Indeed it cannot be disputed that when a photographer brings into being photographs with the aid of a camera and other equipment and by the action of light on certain materials, he produces a commodity when the question referred to this Court for opinion assumes that photographs are 'produced or manufactured' and enquires whether when they are sold there is a sale of photographic material consumed in the process of manufacture and whether the assessee could be said to be a dealer under Section 2 (f). Now when the photographs produced or made for an individual are sold to him, there is necessarily a sale of the material utilised for bringing them into existence. For the purposes of Section 3 (1) (a) it is not necessary that the sale of the materials used in taking a photograph should be directly to the customer in the form in which it existed or that the material used should be separable from the finished product. Section 3 (1) (a) provides for the levy of sales tax on sales as well as supplies of goods imported. The word 'supply indicates that the sale of material need not be direct but can be as Part of other goods contracted to be sold, (see Banarasi Das v. State of Madhya Pradesh (1955) 6 S.T.C. 93 (Nag) (D),) Mr. Chaphekar, learned counsel, suggested that the goods utilised in the course of execution of a contract for the sale of photographs could not be said to be sold when the photographs are sold, as under the definition of 'sale' given in Section 2 (o) 'sale' included a transfer of property in goods made in the course of execution of only that contract which fell within the meaning of Section 2 (e) and that the definition of 'contract' given in Section 2 (e) did not cover the case of a contract for the sale of moveable goods such as a photograph.
There is no substance in this contention. The inclusion in the definition of 'sale' of 'a transfer of property in goods made in course of execution of a contract' cannot, however, be read as excluding from the wide words 'any transfer of property in goods for cash or deferred payment' occurring in the definition of 'sale' a transfer of property in the component materials which go to make up finished moveable goods. The decision in Babulal v. D.P. Dube (1955) 6 S.T.C. 255 (Nag) (E) decided practically the same point as has arisen in the present case.
That was a case where the tax-payer dyed yarn for his customers and for this purpose purchased dye-stuff which he used in the process of dyeing. He was assessed to sales tax on the value of dyes and chemicals utilised by him for dyeing yam. He contended that the dyestuffs and chemicals purchased by him were not sold by him to the customers, but that they were utilised for dyeing yarn brought by the customers for whicha price was charged without there being a separate price for the dye-stuffs. The contention was rejected by this Court by the observation:
'This argument is similar to the one repelled in (1955) 6 S. T. C. 93 (Nag) (D). If the contract of dyeing yarn involves therein the transfer of property in dye-stuff and the price thereof is included in the price paid for the finished work, there is no reason why the law cannot isolate the transaction of sale involved from other matters and tax it'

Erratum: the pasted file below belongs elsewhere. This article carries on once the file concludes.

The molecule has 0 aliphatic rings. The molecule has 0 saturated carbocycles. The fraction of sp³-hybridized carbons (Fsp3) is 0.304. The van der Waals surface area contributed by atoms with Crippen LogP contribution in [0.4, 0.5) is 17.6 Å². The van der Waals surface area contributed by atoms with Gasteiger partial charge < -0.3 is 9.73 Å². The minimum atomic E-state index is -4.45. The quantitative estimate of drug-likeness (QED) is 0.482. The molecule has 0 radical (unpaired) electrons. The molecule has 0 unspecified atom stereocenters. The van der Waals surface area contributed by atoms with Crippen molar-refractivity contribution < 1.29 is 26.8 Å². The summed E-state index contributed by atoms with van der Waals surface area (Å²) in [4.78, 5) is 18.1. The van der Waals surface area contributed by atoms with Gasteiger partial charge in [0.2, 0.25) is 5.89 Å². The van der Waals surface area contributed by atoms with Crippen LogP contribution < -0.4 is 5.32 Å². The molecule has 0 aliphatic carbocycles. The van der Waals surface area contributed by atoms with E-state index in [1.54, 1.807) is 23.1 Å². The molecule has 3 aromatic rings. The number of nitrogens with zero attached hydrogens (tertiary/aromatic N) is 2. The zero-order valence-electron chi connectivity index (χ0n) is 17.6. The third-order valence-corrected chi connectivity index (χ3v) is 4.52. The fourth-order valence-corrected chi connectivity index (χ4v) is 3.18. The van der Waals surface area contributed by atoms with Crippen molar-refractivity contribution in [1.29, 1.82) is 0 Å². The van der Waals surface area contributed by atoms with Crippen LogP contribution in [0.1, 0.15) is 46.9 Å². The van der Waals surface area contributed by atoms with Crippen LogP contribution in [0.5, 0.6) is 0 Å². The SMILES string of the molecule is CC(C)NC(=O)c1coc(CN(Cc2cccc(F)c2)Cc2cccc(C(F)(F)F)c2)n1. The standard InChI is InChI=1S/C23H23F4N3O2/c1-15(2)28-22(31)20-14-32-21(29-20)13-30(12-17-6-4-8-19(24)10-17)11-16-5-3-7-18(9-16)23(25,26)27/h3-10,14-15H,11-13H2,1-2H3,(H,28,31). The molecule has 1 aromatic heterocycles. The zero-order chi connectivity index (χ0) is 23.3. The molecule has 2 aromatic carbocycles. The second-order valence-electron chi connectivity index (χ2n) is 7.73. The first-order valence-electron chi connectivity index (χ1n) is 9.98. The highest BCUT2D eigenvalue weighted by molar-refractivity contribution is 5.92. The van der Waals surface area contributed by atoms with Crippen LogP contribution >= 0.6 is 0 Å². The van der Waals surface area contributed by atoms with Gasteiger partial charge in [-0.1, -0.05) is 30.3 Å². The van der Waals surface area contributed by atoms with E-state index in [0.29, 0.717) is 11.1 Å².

Mr. Chaphekar sought to distinguish this case by saying that in that case the tax payer was assessed to sales tax as manufacturer. I do not see any valid distinction in principle between this case and the case of Babulal. In that case no doubt the tax-payer was assessed as a manufacturer, but the assessment was on the basis that when the dyed yarn, that is the finished goods, was sold to the customers, there was a transfer of property in the dyestuffs and chemicals used for dyeing the yarn, and on the basis of the value of the material and chemicals so used.
On the authority of (1955) 6 S.T.C. 255 (Nag) (E) it must be held in this case also that when the petitioner sold photographs to his customers there was a sale of the materials and chemicals utilised by him in producing the photographs. It must be stated that the petitioner has been assessed only on the value of the photographic material actually utilised by him in the production of photographs for his various customers on payment. When the material was actually utilised and photographs were sold to the customers, then the question as to how much of that material was utilised in producing photographs for a Particular individual becomes irrelevant for the purpose of assessment of sales tax. It is not the case of the petitioner that the value of the material on which he hag been charged also includes the price of a camera,
4. The contention that a contract for the sale of photographs is a contract for work and labour done cannot, in my opinion, prevail. No doubt a photograph is made or produced for a particular individual and has value for that particular per-son alone. But the essential feature of the applicant's business as a photographer is the production of goods for sale wherein he docs not as docs a portrait painter, give his personal services to the production of a work of art.
When a customer conies to a photographer for being photographed and for copies of photographs on payment, the substance of the contract between him and the photographer is not the performance of skilled services but the supply of finished goods. In this contract the bringing into existence of physical things, namely, photographs, is the substance and the materials and chemicals of which Photographs are the resultant effect are not merely ancillary to the contract. The decision In (1856) 1 H & N 73 (A) is not in point here as the question there was as to the form of action when goods contracted for had not been produced.
5. In this connection it would be useful to refer to the decision of the High Court of Australia in the Federal Commissioner of Taxation v. Riley, 53 C.L.R. 69 (F), in the Australian Statute, which includes 'production' where on the definition of 'manufacture', it was held that photographs taken of and supplied to clients for a price in the course of a photographer's business, were goods manufactured', and that having regard to the whole of what' is done in the production of a photograph, it could not be regarded as being in the nature of an artistic service of a personal character. The decision is of considerable help inanswering the question referred to here.
6. For all these reasons, I would answer both the Parts of the question stated by the Commissioner for the opinion of this Court in the affirmative. Parties shall bear their own costs of this reference.
7. I agree.